Sanctuary Integrated Monitoring Network
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Species Database

Sebastes chrysomelas - Black and Yellow Rockfish

Black and Yellow Rockfish image

Geographic range:

Eureka, California to Isla Natividada, Baja California, Mexico

Key features:

Dark body with bright yellow splotches. Usually found in a crevice or under a rock overhang.

Similar species:

Sebastes carnatus -- Gopher rockfish
Sebastes nebulosus -- China rockfish


kelp forest

Primary common name:

Black and Yellow Rockfish

General grouping:

Bony fishes

ITIS code:


Geographic Range

Range Description:

Sebastes chrysomelas occurs from Eureka, California to Isla Natividada, Baja California, Mexico.

Intertidal Height

Lowest intertidal height:

0 meters OR 0 feet

Highest intertidal height:

0 meters OR 0 feet

Subtidal Depth Range

Minimum depth:

0 meters OR 0 feet

Maximum depth:

37 meters OR 123.21 feet

Subtidal depth notes:

Sebastes chrysomelas occurs mostly in the shallow subtidal.


kelp forest

Habitat notes:

Sebastes chrysomelas is mostly a demersal, bottom dwelling, fish that is found around rocky reefs or near kelp beds. They occur from the intertidal down to 37 m, but are most common in waters less than 18 m.


Relative abundance:

Sebastes chrysomelas is common from the intertidal to 18 m in depth. They are less commonly found south of San Diego, California.

Species Description

General description:

Sebastes chrysomelas belongs to the family Scorpaenidae, the Scorpionfishes and Rockfishes. The genus name Sebastes means magnificent in Greek and the species name chrysomelas means black and yellow in Latin. Sebastes chrysomelas and the Gopher Rockfish, Sebastes carnatus, highly resemble each other and are often found together. However, they do segregate somewhat by depth with the more aggressive Sebastes chrysomelas excluding Sebastes carnatus from shallower waters.

Distinctive features:

Sebastes chrysomelas is a heavy bodied, thick rockfish with 5 pairs of large head spines. The body is black or dark brown, with a paler belly and yellow to orange blotches on its back. The yellow and orange blotches are the major feature that distinguishes this species of rockfish from others. It has faint, dark stripes that radiate from the eyes. Its snout is moderately sharp and its lower lip is dark gray. The lower pectoral fin rays are fleshy and there are 6 7 anal fin soft rays. The dorsal fin is continuous, deeply notched and the spiny portion is longer-based, with incised membranes.

It is virtually indistinguishable from Sebastes carnatus with the exception of the yellow blotches in contrast to the pink or white blotches on Sebastes carnatus. The China Rockfish, Sebastes nebulosus, is similar to Sebastes chrysomelas but can be distinguished by a continuous, broad yellow stripe along the side of its body.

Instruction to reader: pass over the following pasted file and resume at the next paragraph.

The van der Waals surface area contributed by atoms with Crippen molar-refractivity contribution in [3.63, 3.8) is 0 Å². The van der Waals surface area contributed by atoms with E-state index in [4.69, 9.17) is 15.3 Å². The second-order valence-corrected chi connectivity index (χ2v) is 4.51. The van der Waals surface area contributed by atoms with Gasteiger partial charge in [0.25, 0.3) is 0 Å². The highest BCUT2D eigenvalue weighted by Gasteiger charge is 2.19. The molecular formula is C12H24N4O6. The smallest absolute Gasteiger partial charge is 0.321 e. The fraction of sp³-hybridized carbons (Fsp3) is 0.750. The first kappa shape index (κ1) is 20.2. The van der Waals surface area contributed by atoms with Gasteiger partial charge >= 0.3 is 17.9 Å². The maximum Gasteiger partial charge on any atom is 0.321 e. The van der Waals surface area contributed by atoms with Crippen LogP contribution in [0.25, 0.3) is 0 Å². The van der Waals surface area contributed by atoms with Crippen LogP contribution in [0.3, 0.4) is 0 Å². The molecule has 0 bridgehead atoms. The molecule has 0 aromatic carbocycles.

Sebastes chrysomelas grow to a lenth of 39 cm.

Natural History

General natural history:

Sebastes chrysomelas is generally a solitary, territorial and residential fish. They have homing ability and after establishing residence, they rarely travel more than 2 km from their home range. They have been aged to 22 years. This species has mildly venomous dorsal and anal spines that can cause a painful wound. In the past, this rockfish was rarely taken in the commercial catch, however, in recent years a fishery has developed for them.


Sebastes chrysomelas is targeted by hook and line commercial fishermen for the market and restaurant live fish trade and also taken recreationally by anglers. Sharks, dolphins and seals all prey on adult Sebastes chrysomelas. Birds, porpoises and fishes, including rockfishes, lingcod, Ophiodon elongatus, cabezon, Scorpaenichthys marmoratus and salmon all feed on juvenile Sebastes chrysomelas.


Sebastes chrysomelas feeds on a variety of crustaceans, mollusks and fishes

Feeding behavior


Feeding behavior notes:

Sebastes chrysomelas is a nocturnal feeder, ambushing its prey between dusk and dawn.

February - July


Sebastes chrysomelas is a viviparous, live-bearing, fish. Females mature between 3 and 6 years of age and males between 3 and 4 years of age. Spawning takes place from February to the end of July with peak spawning in February and March. Females may be carrying fertilized eggs anytime between October and the end of February. The first young of year appear in kelp beds in May and June. They are usually first observed in the kelp canopy among the fronds. They later descend down the plant and eventually settle closer to the bottom leaving the protection of the kelp.
Click on an image below to view a larger version in the SIMoN Photo Library. You will also be able to view important information on each photo such as photographer, date, caption and more.
Boschung, H.T., J.D. Williams, D.W. Gotshall, D.K. Caldwell, and M.C. Caldwell. 1998. National Audubon Society Field Guide to North American Fishes, Whales and Dolphins. A.A. Knoph, New York, NY. 848 p.
Eschmeyer, W.N., and E.S. Herald. 1983. A Field Guide to Pacific Coast Fishes of North America. Houghton Mifflin Company, Boston, MA. 336 p.
Froese, R. and D. Pauly (eds.). 2006 (Updated 01/02/06). FishBase. World Wide Web electronic publication., Accessed [04/25/06].
Gotshall, D. 2005. Guide to marine invertebrates : Alaska to Baja California. Sea Challengers, Monterey, CA. 117 p.
Love, M. 1996. Probably more than you want to know about the fishes of the Pacific Coast. Really Big Press, Santa Barbara, CA. 381 p.
State of California. 2003. California Department of Fish and Game, Marine Region, Nearshore Finfish Profiles. World Wide Web electronic publication., Accessed [09/30/06].